Tommy Emmanuel: It is a passion that you get addicted to! You are addicted to playing live. I am addicted to applause I think. And to being in that moment! But I also think you fall in love with the discipline of it at the same time. I know I have to be disciplined to get better at what I am doing. So this morning I turned my metronome on and I played fast scales. Up and down, up and down, then I slowed down and I played them slow. I take my motor skills to the gym. And I never stop doing that because I want to hone my skills so that when a real good inspired idea comes I can do it!

Austrade: Are you practicing to get inspiration or to get better on guitar?

Tommy Emmanuel: To get better on guitar.

Austrade: But... For one of the best guitar players in the world: What is there to get better?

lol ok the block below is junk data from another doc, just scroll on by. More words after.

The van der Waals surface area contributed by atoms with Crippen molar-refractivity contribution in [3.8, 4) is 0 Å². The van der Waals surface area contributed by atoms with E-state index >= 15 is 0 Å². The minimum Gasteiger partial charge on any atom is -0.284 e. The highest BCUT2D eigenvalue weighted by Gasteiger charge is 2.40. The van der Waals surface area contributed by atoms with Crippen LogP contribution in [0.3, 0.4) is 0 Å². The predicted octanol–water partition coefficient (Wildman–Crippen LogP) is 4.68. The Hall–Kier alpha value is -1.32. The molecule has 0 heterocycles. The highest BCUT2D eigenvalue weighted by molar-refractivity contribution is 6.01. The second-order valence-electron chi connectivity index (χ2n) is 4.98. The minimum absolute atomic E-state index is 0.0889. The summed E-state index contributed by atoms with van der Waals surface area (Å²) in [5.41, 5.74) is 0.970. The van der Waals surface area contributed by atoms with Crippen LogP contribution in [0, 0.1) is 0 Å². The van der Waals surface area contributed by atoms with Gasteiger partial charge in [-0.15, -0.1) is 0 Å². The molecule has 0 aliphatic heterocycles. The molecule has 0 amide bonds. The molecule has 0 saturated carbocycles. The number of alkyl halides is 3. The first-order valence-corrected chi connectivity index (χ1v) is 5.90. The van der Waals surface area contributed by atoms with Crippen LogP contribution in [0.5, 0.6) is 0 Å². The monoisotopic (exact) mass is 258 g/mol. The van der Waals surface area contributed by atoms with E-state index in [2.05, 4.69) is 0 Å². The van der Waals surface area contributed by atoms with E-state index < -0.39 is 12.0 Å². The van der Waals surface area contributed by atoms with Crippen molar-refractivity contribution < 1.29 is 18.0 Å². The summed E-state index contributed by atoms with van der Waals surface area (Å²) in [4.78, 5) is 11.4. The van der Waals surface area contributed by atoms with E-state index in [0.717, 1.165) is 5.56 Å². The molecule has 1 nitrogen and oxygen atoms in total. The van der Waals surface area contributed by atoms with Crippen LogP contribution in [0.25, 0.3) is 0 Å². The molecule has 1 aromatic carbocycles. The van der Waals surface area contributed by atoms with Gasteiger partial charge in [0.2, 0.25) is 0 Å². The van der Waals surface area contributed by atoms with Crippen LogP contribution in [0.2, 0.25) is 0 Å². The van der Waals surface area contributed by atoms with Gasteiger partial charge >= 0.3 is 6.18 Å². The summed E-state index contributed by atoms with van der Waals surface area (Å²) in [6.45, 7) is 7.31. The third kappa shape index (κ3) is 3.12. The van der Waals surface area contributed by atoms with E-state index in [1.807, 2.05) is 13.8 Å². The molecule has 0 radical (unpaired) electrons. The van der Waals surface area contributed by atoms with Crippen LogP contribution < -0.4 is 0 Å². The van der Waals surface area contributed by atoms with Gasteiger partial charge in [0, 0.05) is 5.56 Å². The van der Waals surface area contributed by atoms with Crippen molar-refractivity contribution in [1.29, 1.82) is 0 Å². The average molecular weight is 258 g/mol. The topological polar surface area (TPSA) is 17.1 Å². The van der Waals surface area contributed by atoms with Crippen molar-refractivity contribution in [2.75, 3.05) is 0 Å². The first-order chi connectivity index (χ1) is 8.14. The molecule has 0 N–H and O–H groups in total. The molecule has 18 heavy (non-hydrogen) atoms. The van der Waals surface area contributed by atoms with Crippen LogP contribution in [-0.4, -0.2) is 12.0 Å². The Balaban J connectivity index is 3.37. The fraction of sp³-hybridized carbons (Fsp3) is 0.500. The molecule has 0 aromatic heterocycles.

Tommy Emmanuel: Oh, there is so much I should be working on, absolutely! Last week I went to play some of my older tunes and I did not play them up to the way I like it. So I spent almost a week, every time I picked up a guitar playing some of my older tunes just to get them up. Because I haven’t played them for so long when I played them I was rusty on them. The guitar is such a different thing. And the thing is: We are different every day, aren’t we? We perceive things in a different way on a daily basis. And that goes for your guitar playing as well. George Benson said it beautifully in an interview. He said: “I’d pick up the guitar one day and I said ‘I am the master and I am gonna show this guitar a thing or two’ and then the next day I pick it up and I feel like a fool.” And the funny thing is... You are probably aware of the fact that I work a lot? I try to play about 300 to 330 shows a year and people thought a few years ago when I got sick that I would slow down, but I actually sped up. I am actually doing more work than before. I think I am more dedicated now than I was before because it means so much more to me.